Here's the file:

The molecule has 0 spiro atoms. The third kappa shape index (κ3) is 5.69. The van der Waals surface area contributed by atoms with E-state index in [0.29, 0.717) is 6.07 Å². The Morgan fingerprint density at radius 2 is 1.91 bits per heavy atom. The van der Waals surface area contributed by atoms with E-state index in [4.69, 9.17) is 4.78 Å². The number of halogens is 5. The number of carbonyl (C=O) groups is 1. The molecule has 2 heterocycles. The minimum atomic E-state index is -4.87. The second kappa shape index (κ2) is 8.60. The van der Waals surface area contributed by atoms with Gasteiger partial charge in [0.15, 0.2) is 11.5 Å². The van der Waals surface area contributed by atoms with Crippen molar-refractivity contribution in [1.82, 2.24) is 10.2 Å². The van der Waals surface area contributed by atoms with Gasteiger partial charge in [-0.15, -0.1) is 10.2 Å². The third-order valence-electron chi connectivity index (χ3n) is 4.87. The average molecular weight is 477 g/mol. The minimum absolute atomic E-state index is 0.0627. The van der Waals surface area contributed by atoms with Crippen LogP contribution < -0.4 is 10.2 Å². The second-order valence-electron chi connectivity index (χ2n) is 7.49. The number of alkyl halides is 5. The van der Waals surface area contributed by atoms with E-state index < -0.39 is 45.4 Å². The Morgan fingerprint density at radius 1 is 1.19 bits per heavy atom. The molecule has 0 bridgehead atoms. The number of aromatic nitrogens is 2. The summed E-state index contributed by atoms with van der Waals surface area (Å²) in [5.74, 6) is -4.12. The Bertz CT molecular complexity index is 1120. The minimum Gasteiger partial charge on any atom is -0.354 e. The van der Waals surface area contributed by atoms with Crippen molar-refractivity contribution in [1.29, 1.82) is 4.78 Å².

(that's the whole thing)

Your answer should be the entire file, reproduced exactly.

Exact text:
The molecule has 0 spiro atoms. The third kappa shape index (κ3) is 5.69. The van der Waals surface area contributed by atoms with E-state index in [0.29, 0.717) is 6.07 Å². The Morgan fingerprint density at radius 2 is 1.91 bits per heavy atom. The van der Waals surface area contributed by atoms with E-state index in [4.69, 9.17) is 4.78 Å². The number of halogens is 5. The number of carbonyl (C=O) groups is 1. The molecule has 2 heterocycles. The minimum atomic E-state index is -4.87. The second kappa shape index (κ2) is 8.60. The van der Waals surface area contributed by atoms with Gasteiger partial charge in [0.15, 0.2) is 11.5 Å². The van der Waals surface area contributed by atoms with Crippen molar-refractivity contribution in [1.82, 2.24) is 10.2 Å². The van der Waals surface area contributed by atoms with Gasteiger partial charge in [-0.15, -0.1) is 10.2 Å². The third-order valence-electron chi connectivity index (χ3n) is 4.87. The average molecular weight is 477 g/mol. The minimum absolute atomic E-state index is 0.0627. The van der Waals surface area contributed by atoms with Crippen LogP contribution < -0.4 is 10.2 Å². The second-order valence-electron chi connectivity index (χ2n) is 7.49. The number of alkyl halides is 5. The van der Waals surface area contributed by atoms with E-state index < -0.39 is 45.4 Å². The Morgan fingerprint density at radius 1 is 1.19 bits per heavy atom. The molecule has 0 bridgehead atoms. The number of aromatic nitrogens is 2. The summed E-state index contributed by atoms with van der Waals surface area (Å²) in [5.74, 6) is -4.12. The Bertz CT molecular complexity index is 1120. The minimum Gasteiger partial charge on any atom is -0.354 e. The van der Waals surface area contributed by atoms with Crippen molar-refractivity contribution in [1.29, 1.82) is 4.78 Å².